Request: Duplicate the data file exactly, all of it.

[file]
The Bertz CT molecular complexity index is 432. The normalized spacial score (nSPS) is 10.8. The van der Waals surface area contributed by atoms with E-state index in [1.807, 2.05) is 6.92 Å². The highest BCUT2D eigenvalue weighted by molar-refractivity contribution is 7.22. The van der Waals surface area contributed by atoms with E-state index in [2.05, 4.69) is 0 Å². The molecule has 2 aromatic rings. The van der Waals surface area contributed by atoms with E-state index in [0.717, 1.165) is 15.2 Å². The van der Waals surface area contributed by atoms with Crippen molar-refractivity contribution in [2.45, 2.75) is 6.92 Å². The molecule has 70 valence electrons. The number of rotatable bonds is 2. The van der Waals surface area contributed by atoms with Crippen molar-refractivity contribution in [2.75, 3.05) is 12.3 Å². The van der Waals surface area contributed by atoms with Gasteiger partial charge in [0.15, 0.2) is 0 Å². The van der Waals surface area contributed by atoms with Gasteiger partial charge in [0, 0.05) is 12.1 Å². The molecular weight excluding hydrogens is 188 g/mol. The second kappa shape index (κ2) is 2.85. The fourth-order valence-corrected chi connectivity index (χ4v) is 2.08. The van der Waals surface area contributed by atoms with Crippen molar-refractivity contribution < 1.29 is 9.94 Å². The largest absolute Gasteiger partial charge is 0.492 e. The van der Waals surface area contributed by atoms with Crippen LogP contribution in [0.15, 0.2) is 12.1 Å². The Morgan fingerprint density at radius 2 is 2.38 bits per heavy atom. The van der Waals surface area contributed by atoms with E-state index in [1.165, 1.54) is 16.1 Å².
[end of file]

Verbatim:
The Bertz CT molecular complexity index is 432. The normalized spacial score (nSPS) is 10.8. The van der Waals surface area contributed by atoms with E-state index in [1.807, 2.05) is 6.92 Å². The highest BCUT2D eigenvalue weighted by molar-refractivity contribution is 7.22. The van der Waals surface area contributed by atoms with E-state index in [2.05, 4.69) is 0 Å². The molecule has 2 aromatic rings. The van der Waals surface area contributed by atoms with E-state index in [0.717, 1.165) is 15.2 Å². The van der Waals surface area contributed by atoms with Crippen molar-refractivity contribution in [2.45, 2.75) is 6.92 Å². The molecule has 70 valence electrons. The number of rotatable bonds is 2. The van der Waals surface area contributed by atoms with Crippen molar-refractivity contribution in [2.75, 3.05) is 12.3 Å². The van der Waals surface area contributed by atoms with Gasteiger partial charge in [0.15, 0.2) is 0 Å². The van der Waals surface area contributed by atoms with Gasteiger partial charge in [0, 0.05) is 12.1 Å². The molecular weight excluding hydrogens is 188 g/mol. The second kappa shape index (κ2) is 2.85. The fourth-order valence-corrected chi connectivity index (χ4v) is 2.08. The van der Waals surface area contributed by atoms with Crippen molar-refractivity contribution < 1.29 is 9.94 Å². The largest absolute Gasteiger partial charge is 0.492 e. The van der Waals surface area contributed by atoms with Crippen LogP contribution in [0.15, 0.2) is 12.1 Å². The Morgan fingerprint density at radius 2 is 2.38 bits per heavy atom. The van der Waals surface area contributed by atoms with E-state index in [1.165, 1.54) is 16.1 Å².